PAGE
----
Markets & Finance

Netflix Battle with Blockbuster Gets Ugly


Blockbuster's new strategy, though expensive, is robbing Netflix of profits and subscribers

The fight between Netflix (NFLX) and Blockbuster (BBI) is getting uglier.

Netflix reported earnings of 37 cents per share on July 24, up from 25 cents a year ago. The online movie rental service also warned investors that its revenue, earnings and number of subscribers will be lower than predicted.

That sent Netflix stock falling, down more than 6% to $16.21 on July 24, after touching a new 52-week low of $15.24. That comes on top of a 12% drop the day before, when the company cut prices for subscribers.

The problem for Netflix is renewed competition from Blockbuster. With its store movie rental business withering away, Blockbuster has spent heavily on its Netflix competitor "Total Access" program. The service delivers movies through the mail but also allows customer to exchange videos in person at Blockbuster stores.

Blockbuster is losing money on the program, but it's succeeding in depriving Netflix of new subscribers.

"Their back is against the wall," Piper Jaffray analyst Michael Olson says of Blockbuster. Both firms are "locked in this mutually destructive competitive situation."

Netflix reported its total number of subscribers fell 1% from the first quarter, to 6.74 million. Blockbuster is gaining on its rival, though it still has less than half the subscribers.

To win back subscribers, Netflix announced on July 23 it will again cut its prices. "By lowering pricing, that's operating profit that basically evaporates," says Jim Friedland, an analyst at Cowen and Company.

To help make up for the lost revenue, Netflix said it would cut back on marketing. However, it won't stop spending on its "Watch Now" movie downloading service. It's an innovative service, Friedland says, so it makes sense to keep investing in it.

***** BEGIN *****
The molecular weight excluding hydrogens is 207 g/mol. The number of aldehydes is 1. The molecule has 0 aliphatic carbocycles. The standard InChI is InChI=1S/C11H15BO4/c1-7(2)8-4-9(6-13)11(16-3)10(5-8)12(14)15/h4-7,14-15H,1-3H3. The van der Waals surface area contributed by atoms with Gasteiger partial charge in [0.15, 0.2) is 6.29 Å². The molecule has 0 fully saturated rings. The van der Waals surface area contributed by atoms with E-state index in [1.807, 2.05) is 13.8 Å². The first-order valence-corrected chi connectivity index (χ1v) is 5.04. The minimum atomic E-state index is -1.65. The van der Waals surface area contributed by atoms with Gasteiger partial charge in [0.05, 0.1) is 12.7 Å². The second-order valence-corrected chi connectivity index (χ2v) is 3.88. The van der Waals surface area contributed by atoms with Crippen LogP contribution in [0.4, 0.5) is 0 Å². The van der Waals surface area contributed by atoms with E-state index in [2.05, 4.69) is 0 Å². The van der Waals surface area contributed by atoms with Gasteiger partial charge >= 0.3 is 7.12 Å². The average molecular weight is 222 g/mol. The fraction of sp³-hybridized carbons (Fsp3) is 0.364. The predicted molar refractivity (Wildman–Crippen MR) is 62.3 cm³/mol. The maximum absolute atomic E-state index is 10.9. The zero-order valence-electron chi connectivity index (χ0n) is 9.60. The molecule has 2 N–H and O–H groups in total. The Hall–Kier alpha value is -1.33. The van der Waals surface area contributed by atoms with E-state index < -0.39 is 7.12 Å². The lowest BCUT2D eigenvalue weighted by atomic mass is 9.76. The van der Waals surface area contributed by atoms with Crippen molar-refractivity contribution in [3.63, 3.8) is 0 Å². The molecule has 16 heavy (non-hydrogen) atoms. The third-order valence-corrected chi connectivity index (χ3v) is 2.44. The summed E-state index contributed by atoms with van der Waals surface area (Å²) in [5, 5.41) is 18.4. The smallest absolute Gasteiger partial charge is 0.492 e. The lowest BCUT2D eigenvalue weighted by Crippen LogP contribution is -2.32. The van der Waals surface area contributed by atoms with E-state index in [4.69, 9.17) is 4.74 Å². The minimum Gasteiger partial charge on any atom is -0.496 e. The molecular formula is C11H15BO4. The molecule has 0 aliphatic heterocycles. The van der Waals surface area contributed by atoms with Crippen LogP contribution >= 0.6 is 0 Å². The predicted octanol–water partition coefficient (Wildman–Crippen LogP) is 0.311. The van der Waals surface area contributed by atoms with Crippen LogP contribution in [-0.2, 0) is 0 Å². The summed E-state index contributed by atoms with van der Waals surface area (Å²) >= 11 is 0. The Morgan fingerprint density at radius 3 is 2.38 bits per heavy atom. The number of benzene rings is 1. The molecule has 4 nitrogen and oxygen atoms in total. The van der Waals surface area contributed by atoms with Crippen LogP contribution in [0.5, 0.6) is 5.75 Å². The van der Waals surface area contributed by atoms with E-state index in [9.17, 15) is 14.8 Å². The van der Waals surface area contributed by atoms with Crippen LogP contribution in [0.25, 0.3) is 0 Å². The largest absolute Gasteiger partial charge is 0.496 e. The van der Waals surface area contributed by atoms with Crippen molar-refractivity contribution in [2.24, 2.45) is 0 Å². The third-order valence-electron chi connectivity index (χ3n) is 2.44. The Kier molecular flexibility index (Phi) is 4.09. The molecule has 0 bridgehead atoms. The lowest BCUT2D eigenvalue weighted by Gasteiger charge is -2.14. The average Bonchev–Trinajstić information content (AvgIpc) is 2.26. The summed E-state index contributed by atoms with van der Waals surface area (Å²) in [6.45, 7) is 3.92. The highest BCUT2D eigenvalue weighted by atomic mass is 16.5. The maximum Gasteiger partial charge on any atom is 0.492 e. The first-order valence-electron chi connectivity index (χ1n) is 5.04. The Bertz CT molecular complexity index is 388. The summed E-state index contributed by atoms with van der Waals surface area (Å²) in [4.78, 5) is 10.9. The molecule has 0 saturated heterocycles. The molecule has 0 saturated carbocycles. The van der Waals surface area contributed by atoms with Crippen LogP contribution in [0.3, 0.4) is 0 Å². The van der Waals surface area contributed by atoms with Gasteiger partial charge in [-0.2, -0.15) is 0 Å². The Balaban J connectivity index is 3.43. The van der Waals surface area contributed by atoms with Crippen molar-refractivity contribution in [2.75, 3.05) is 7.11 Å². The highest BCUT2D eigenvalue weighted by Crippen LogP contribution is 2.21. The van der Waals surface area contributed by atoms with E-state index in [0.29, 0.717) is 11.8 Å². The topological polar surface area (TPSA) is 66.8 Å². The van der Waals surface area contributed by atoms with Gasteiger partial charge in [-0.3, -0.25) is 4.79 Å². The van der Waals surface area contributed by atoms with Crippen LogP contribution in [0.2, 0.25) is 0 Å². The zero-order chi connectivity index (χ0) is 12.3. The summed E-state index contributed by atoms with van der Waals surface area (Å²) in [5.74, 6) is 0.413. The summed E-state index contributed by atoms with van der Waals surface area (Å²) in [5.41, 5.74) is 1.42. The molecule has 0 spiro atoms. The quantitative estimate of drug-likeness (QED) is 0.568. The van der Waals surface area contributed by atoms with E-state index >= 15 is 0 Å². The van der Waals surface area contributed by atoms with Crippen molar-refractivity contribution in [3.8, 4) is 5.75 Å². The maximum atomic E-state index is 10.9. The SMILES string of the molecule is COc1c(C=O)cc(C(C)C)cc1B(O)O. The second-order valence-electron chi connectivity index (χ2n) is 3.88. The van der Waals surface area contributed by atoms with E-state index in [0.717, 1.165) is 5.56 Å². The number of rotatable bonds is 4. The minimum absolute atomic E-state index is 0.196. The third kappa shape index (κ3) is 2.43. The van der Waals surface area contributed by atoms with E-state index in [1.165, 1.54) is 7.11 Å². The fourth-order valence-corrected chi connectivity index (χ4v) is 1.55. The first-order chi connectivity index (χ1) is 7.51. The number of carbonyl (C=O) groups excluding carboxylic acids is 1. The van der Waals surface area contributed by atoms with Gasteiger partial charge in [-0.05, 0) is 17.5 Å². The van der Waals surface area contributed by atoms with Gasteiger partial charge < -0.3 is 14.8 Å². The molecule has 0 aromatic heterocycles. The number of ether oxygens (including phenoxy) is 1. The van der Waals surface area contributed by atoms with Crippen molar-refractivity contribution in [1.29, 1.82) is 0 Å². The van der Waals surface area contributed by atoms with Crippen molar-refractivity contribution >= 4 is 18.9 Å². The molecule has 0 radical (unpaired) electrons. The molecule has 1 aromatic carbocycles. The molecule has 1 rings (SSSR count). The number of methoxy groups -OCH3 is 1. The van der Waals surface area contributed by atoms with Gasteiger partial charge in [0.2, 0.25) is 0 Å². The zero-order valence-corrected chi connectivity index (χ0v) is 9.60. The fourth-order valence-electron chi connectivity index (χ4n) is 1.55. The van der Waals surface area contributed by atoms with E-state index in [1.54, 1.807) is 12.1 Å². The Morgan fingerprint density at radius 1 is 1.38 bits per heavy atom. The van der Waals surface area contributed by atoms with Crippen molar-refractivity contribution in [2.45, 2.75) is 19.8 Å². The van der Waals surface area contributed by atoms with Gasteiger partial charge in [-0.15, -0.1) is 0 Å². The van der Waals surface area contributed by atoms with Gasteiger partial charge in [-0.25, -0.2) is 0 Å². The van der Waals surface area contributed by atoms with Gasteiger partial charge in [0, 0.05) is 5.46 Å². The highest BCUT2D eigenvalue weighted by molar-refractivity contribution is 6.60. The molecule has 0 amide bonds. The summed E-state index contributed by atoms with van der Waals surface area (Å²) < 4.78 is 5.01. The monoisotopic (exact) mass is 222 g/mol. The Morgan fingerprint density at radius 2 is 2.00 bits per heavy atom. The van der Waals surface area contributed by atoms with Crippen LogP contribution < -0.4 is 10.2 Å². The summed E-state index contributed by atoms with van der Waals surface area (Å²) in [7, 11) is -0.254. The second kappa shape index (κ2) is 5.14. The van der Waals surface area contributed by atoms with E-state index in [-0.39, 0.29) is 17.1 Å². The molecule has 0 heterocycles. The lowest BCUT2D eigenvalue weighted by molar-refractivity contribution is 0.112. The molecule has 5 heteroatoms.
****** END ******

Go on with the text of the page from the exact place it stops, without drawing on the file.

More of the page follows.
Both the price cut and the technology investments will hurt earnings over the next few years. "Netflix is positioning itself for the long term, but they're feeling the pain on profits," Friedland says.

A key question is how Blockbuster responds. Many believe Blockbuster can't keep losing money on its Total Access program for long. Friedland says Blockbuster has implied it may raise prices and cut marketing for the service.

Olson, however, believes Blockbuster, with few other growth prospects, is more likely to stick to its strategy now that it's drawing blood from Netflix.

"They both need to add subscribers as fast as possible," Olson says. "The question is how do you balance that with profitability. Blockbuster is willing to tilt the scales to less profitability and more subscriber growth. Netflix has realized that Blockbuster is not going away overnight."

To add to Netflix's troubles on Tuesday, its popular web site was down for the morning and early afternoon. A message on the site said it was "temporarily available" but expected to return in the afternoon.

There has been periodic speculation that Netflix may be a takeover target, perhaps by Amazon (AMZN).

Friedland believes Netflix makes more sense as a private equity target. With a "superior product" to Blockbuster and good long-term growth prospects, Netflix might be taken private and then taken public again in a few years at a profit. In the meantime, it may be rough sailing on the public markets as competition heats up, he says.

Another possibility is that Netflix and Blockbuster consider joining forces, Olson says. That could turn the duopoly in online rentals into a monopoly.

Steverman is a reporter for BusinessWeek's Investing channel.

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